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Falling asleep during the Paradise Coffee ("The Coffee that Makes You Sleep") Program, the band's third trumpeter dreams he's Athanael, an angel deputized to blow the Last Trumpet at exactly midnight on Earth. But Osidro and Doremus, two fallen angels enjoying the physical pleasures of an earthly existence, try to steal Athanael's trumpet, enlisting the aid of suave jewel thief Archie Dexter. Athanael fumbles his first try when he saves Archie's accomplice, Fran, from suicide. His second chance seems doomed when he's forced to leave his trumpet as security for a meal he can't pay for. But he gets it back just in time for a final confrontation with his desperate adversaries, dangling with them from the roof, only seconds from Midnight. Written by
Paul Penna <email@example.com>
The sequence toward the end, where the cast is at the side of the building and Benny battles the Paradise Coffee moving ad, was scored by Warmers composer Carl W. Stalling, using his trademark violin string up-slide twang sound and his paraphrasing of the work of Raymond Scott. Stalling was used to give the scene a Warner Brothers cartoon feel. See more »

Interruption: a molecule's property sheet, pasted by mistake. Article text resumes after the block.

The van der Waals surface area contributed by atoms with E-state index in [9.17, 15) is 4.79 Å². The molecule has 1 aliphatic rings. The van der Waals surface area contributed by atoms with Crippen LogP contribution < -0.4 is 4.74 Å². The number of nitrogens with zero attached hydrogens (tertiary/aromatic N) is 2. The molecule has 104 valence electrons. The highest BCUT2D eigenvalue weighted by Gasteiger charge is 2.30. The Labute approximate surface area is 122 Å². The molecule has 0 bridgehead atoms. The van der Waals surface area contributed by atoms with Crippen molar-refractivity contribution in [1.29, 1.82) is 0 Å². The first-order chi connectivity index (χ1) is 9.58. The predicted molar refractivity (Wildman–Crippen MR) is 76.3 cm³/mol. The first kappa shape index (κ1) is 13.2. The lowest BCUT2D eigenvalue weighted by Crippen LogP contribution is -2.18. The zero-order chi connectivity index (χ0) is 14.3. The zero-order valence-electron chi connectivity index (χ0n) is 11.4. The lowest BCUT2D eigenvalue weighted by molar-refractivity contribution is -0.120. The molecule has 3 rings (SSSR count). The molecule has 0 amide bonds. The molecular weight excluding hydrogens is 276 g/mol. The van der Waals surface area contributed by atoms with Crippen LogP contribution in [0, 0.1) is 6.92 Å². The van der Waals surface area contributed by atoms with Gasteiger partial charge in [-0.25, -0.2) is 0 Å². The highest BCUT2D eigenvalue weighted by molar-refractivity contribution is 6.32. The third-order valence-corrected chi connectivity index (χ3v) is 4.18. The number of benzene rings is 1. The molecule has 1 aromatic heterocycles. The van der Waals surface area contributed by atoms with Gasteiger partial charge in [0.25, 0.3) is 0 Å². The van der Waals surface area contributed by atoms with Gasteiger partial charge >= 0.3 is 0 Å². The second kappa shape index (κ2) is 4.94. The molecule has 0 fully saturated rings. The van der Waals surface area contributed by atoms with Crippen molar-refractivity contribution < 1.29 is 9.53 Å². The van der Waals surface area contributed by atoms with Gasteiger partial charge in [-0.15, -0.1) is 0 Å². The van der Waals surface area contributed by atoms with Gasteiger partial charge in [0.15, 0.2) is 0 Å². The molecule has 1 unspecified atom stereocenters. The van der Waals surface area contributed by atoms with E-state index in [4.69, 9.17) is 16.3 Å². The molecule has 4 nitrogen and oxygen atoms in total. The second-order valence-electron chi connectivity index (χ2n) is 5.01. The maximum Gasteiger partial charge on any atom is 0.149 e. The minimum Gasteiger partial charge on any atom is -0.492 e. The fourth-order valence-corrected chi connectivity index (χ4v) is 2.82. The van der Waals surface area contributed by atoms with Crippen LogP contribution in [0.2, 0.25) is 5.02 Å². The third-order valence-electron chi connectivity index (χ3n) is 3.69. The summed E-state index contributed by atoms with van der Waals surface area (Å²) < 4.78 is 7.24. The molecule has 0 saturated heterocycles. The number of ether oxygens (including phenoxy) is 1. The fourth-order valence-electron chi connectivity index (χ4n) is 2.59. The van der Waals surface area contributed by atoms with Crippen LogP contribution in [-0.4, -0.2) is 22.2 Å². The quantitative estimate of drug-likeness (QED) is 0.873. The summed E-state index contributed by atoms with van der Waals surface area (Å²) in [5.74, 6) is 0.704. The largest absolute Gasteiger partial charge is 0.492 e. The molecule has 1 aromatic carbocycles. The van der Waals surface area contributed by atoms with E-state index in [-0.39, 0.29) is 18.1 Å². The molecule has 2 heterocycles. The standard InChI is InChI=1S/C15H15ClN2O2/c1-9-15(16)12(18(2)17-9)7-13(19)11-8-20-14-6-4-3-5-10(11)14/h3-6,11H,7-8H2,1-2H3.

How can any comedy with Jack Benny and a supporting cast that includes Margaret Dumont, Reginald Gardiner, John Alexander, Allyn Joslyn, Ethel Griffies, Mike Mazurki, Franklin Pangborn and Guy Kibbe be that bad???
Well, it's easy to see why this one just fell short of the mark. The script is a hodgepodge about a trumpeter who must redeem himself by returning to earth on a special mission. His girlfriend is played by the lovely Alexis Smith who shows a flair for light comedy in this caper.
Relying on a succession of sight gags to keep things moving, it's all done in brisk screwball/fantasy style under Raoul Walsh's direction. You can spot the youthful Bobby Blake in the park sequence as the boy who won't give up Benny's trumpet.
The heavenly sequences are done with a certain style that is missing in the earthbound adventures--but the uneven film is not nearly as bad as Benny claimed it to be.
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